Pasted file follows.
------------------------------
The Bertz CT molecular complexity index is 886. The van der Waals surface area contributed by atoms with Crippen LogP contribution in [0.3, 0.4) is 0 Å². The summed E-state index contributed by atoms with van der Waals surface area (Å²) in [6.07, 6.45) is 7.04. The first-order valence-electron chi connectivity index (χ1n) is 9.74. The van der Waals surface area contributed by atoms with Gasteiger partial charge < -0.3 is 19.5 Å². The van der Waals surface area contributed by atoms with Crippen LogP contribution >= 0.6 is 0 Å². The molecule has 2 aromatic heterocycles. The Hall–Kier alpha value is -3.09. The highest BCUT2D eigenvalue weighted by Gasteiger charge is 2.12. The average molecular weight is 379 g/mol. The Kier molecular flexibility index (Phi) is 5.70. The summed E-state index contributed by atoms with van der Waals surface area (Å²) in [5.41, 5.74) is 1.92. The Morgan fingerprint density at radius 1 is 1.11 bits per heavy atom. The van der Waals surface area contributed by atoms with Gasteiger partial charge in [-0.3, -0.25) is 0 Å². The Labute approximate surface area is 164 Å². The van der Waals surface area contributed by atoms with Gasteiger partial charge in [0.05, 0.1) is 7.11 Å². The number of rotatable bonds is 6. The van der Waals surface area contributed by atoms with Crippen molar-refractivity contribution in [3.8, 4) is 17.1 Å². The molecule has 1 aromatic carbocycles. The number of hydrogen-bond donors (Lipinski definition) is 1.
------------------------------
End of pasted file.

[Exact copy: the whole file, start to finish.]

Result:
The Bertz CT molecular complexity index is 886. The van der Waals surface area contributed by atoms with Crippen LogP contribution in [0.3, 0.4) is 0 Å². The summed E-state index contributed by atoms with van der Waals surface area (Å²) in [6.07, 6.45) is 7.04. The first-order valence-electron chi connectivity index (χ1n) is 9.74. The van der Waals surface area contributed by atoms with Gasteiger partial charge < -0.3 is 19.5 Å². The van der Waals surface area contributed by atoms with Crippen LogP contribution >= 0.6 is 0 Å². The molecule has 2 aromatic heterocycles. The Hall–Kier alpha value is -3.09. The highest BCUT2D eigenvalue weighted by Gasteiger charge is 2.12. The average molecular weight is 379 g/mol. The Kier molecular flexibility index (Phi) is 5.70. The summed E-state index contributed by atoms with van der Waals surface area (Å²) in [5.41, 5.74) is 1.92. The Morgan fingerprint density at radius 1 is 1.11 bits per heavy atom. The van der Waals surface area contributed by atoms with Gasteiger partial charge in [-0.3, -0.25) is 0 Å². The Labute approximate surface area is 164 Å². The van der Waals surface area contributed by atoms with Gasteiger partial charge in [0.05, 0.1) is 7.11 Å². The number of rotatable bonds is 6. The van der Waals surface area contributed by atoms with Crippen molar-refractivity contribution in [3.8, 4) is 17.1 Å². The molecule has 1 aromatic carbocycles. The number of hydrogen-bond donors (Lipinski definition) is 1.